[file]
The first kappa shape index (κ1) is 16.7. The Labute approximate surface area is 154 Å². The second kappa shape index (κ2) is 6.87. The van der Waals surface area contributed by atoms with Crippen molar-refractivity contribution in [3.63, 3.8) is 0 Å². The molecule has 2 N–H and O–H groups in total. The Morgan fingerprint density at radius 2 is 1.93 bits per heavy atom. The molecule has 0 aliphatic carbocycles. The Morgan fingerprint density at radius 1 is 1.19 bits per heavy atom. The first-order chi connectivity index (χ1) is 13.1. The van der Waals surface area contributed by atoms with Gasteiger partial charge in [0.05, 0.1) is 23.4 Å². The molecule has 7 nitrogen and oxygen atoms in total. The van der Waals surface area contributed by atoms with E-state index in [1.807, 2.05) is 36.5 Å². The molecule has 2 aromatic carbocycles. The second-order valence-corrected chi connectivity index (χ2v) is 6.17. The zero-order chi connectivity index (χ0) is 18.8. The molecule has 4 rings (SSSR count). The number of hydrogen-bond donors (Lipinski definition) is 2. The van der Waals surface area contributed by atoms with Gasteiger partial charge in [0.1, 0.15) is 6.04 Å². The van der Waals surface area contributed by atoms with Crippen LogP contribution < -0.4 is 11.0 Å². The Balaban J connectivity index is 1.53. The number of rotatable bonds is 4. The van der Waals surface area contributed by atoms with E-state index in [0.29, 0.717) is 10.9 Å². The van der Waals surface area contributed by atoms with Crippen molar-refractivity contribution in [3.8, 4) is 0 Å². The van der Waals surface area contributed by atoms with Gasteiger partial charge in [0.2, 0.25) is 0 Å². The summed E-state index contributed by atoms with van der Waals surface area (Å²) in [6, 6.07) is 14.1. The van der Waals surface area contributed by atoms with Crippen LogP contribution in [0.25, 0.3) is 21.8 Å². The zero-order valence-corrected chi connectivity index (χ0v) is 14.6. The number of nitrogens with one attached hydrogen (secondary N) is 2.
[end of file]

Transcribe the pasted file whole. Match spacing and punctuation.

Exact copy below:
The first kappa shape index (κ1) is 16.7. The Labute approximate surface area is 154 Å². The second kappa shape index (κ2) is 6.87. The van der Waals surface area contributed by atoms with Crippen molar-refractivity contribution in [3.63, 3.8) is 0 Å². The molecule has 2 N–H and O–H groups in total. The Morgan fingerprint density at radius 2 is 1.93 bits per heavy atom. The molecule has 0 aliphatic carbocycles. The Morgan fingerprint density at radius 1 is 1.19 bits per heavy atom. The first-order chi connectivity index (χ1) is 13.1. The van der Waals surface area contributed by atoms with Gasteiger partial charge in [0.05, 0.1) is 23.4 Å². The molecule has 7 nitrogen and oxygen atoms in total. The van der Waals surface area contributed by atoms with E-state index in [1.807, 2.05) is 36.5 Å². The molecule has 2 aromatic carbocycles. The second-order valence-corrected chi connectivity index (χ2v) is 6.17. The zero-order chi connectivity index (χ0) is 18.8. The molecule has 4 rings (SSSR count). The number of hydrogen-bond donors (Lipinski definition) is 2. The van der Waals surface area contributed by atoms with Gasteiger partial charge in [0.1, 0.15) is 6.04 Å². The van der Waals surface area contributed by atoms with Crippen LogP contribution < -0.4 is 11.0 Å². The Balaban J connectivity index is 1.53. The number of rotatable bonds is 4. The van der Waals surface area contributed by atoms with E-state index in [0.29, 0.717) is 10.9 Å². The van der Waals surface area contributed by atoms with Crippen molar-refractivity contribution in [3.8, 4) is 0 Å². The van der Waals surface area contributed by atoms with Gasteiger partial charge in [0.2, 0.25) is 0 Å². The summed E-state index contributed by atoms with van der Waals surface area (Å²) in [6, 6.07) is 14.1. The van der Waals surface area contributed by atoms with Crippen LogP contribution in [0.25, 0.3) is 21.8 Å². The zero-order valence-corrected chi connectivity index (χ0v) is 14.6. The number of nitrogens with one attached hydrogen (secondary N) is 2.